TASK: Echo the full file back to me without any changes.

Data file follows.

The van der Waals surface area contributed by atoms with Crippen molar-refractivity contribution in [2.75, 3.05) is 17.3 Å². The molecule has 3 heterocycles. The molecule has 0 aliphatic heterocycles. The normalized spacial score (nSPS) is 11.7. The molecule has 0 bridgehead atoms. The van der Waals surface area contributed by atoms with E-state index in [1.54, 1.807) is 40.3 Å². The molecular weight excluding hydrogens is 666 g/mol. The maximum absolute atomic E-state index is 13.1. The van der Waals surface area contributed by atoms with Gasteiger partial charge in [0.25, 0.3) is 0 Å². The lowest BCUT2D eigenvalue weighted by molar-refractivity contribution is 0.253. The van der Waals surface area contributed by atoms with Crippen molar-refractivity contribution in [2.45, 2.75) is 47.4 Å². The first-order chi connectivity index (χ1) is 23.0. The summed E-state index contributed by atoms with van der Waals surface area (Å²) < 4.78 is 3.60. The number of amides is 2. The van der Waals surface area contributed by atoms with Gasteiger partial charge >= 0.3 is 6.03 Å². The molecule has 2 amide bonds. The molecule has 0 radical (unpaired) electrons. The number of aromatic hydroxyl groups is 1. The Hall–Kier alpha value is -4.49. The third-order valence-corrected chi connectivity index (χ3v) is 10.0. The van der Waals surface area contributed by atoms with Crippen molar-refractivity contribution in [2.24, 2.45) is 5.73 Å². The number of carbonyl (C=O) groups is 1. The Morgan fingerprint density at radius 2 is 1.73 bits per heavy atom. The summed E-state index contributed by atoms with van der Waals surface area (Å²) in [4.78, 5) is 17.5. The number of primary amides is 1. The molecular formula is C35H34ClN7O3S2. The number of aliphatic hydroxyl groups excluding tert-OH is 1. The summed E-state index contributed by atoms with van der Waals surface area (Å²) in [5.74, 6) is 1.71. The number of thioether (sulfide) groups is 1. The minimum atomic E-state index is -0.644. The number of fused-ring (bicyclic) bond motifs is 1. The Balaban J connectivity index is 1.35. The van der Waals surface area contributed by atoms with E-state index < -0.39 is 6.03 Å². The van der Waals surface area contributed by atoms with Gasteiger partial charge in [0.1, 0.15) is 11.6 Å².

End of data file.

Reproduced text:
The van der Waals surface area contributed by atoms with Crippen molar-refractivity contribution in [2.75, 3.05) is 17.3 Å². The molecule has 3 heterocycles. The molecule has 0 aliphatic heterocycles. The normalized spacial score (nSPS) is 11.7. The molecule has 0 bridgehead atoms. The van der Waals surface area contributed by atoms with E-state index in [1.54, 1.807) is 40.3 Å². The molecular weight excluding hydrogens is 666 g/mol. The maximum absolute atomic E-state index is 13.1. The van der Waals surface area contributed by atoms with Gasteiger partial charge in [0.25, 0.3) is 0 Å². The lowest BCUT2D eigenvalue weighted by molar-refractivity contribution is 0.253. The van der Waals surface area contributed by atoms with Crippen molar-refractivity contribution in [2.45, 2.75) is 47.4 Å². The first-order chi connectivity index (χ1) is 23.0. The summed E-state index contributed by atoms with van der Waals surface area (Å²) < 4.78 is 3.60. The number of amides is 2. The van der Waals surface area contributed by atoms with Gasteiger partial charge >= 0.3 is 6.03 Å². The molecule has 2 amide bonds. The molecule has 0 radical (unpaired) electrons. The number of aromatic hydroxyl groups is 1. The Hall–Kier alpha value is -4.49. The third-order valence-corrected chi connectivity index (χ3v) is 10.0. The van der Waals surface area contributed by atoms with Crippen molar-refractivity contribution in [2.24, 2.45) is 5.73 Å². The number of carbonyl (C=O) groups is 1. The Morgan fingerprint density at radius 2 is 1.73 bits per heavy atom. The summed E-state index contributed by atoms with van der Waals surface area (Å²) in [4.78, 5) is 17.5. The number of primary amides is 1. The molecular formula is C35H34ClN7O3S2. The number of aliphatic hydroxyl groups excluding tert-OH is 1. The summed E-state index contributed by atoms with van der Waals surface area (Å²) in [5.74, 6) is 1.71. The number of thioether (sulfide) groups is 1. The minimum atomic E-state index is -0.644. The number of fused-ring (bicyclic) bond motifs is 1. The Balaban J connectivity index is 1.35. The van der Waals surface area contributed by atoms with E-state index < -0.39 is 6.03 Å². The van der Waals surface area contributed by atoms with Gasteiger partial charge in [0.1, 0.15) is 11.6 Å².